Chicago, IL (PRWEB) March 27, 2014
The Federal Open Market Committee revealed on March 19 that the Fed plans to keep interest rates near record lows while continuing to taper monthly bond purchases. The Federal Savings Bank found this comforting for the short term, but concerning for its mortgage applicants for the long term.
In her first meeting as Chairwoman of the Fed, Janet Yellen announced that the central bank would reduce stimulus spending to $55 billion per month. Some economists speculated about what the Fed would do as recent economic reports have shown that the economy appears to be experiencing a slowdown. In the statement, Yellen said the slowdown was a result of harsh winter weather and is expected to turn around, though the unemployment level remains elevated.
The Fed is determined to reduce its monthly bond purchases that have helped the housing market recover and keep mortgage rates low for the last two years. Yellen stated the spending program is likely to wind down later this year, which could affect interest rates in early 2015, about six months after quantitative easing subsides. While this could affect potential homebuyers - first-time home buyers in particular - borrowers aren't likely to see mortgage rates rise too far above 5 percent. To keep long-term interest rates at their record low levels a little longer, Yellen said that the federal-funds rate would remain at zero, six months after the bond-buying program ends.
As the Fed continues to reduce its spending, the goals of the initial plan are under tight scrutiny from economists. In previous statements, officials from the bank have said the Fed would not begin to taper quantitative easing until the unemployment rate reaches 6.5 percent. Despite this promise, unemployment is around 6.7 percent nationally, marking those initial guidelines as irrelevant.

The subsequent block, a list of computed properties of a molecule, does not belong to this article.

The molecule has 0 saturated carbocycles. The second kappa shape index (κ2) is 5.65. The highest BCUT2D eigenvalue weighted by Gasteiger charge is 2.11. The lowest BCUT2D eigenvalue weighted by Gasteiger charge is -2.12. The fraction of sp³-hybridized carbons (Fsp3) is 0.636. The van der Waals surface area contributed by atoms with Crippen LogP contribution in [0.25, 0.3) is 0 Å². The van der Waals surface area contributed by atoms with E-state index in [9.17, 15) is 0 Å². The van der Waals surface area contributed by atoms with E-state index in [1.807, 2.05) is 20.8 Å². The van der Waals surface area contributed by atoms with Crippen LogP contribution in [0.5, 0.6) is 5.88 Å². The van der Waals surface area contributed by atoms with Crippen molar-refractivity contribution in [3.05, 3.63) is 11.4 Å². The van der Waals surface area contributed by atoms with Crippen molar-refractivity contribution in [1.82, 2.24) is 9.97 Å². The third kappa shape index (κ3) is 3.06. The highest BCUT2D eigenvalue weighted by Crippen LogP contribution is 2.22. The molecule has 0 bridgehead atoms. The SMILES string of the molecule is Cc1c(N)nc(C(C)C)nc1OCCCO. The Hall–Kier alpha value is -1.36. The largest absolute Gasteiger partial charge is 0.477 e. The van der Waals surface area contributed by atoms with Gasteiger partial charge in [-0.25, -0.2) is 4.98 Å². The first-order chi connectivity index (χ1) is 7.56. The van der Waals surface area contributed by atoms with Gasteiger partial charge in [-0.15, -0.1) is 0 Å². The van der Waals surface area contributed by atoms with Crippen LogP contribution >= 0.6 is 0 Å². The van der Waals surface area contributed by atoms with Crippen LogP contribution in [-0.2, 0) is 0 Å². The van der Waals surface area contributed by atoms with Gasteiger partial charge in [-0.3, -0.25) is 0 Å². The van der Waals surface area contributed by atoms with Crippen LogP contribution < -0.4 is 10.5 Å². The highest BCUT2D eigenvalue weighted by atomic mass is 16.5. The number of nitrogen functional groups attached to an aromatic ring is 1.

What it means for housing
The Federal Savings Bank finds that the fiscal policy of the Federal Reserve has largely been successful for the housing market, which has seen home prices rise as well as sales as a result of low cost mortgage options. While mortgage rates have risen over the last year about 1 percent, interest rates are still relatively low for most borrowers. The mortgage refinance sector has begun to shrink with rising rates, though the number of new home purchases has expanded.
When asked by a reporter about how the housing market is expected to react to sustained low rates, Yellen responded: "I do expect housing activity to begin to expand more rapidly," reported MarketWatch on March 24.
Despite this comment, Yellen also noted there was still work to be done in the housing market including increasing construction of new homes and bringing younger buyers into the market. MarketWatch reported that the number of new construction starts was 907,000 in February, well below the 1.7 million economists estimate are needed to keep up with the demand and population growth.
The latest decisions from the March Federal Open Market Committee meeting could prompt another rise in mortgage rates and could impact affordability for some homebuyers and borrowers. The Federal Savings Bank believes that for the next 6 months mortgage rates may steadily move higher, especially with the onset of spring and summer demand. However, over the long term, the lender thinks that mortgage rates will shift much higher once the Federal Reserve raises interest rates.
Contact the Federal Savings Bank, a veteran owned bank, for the best mortgage options.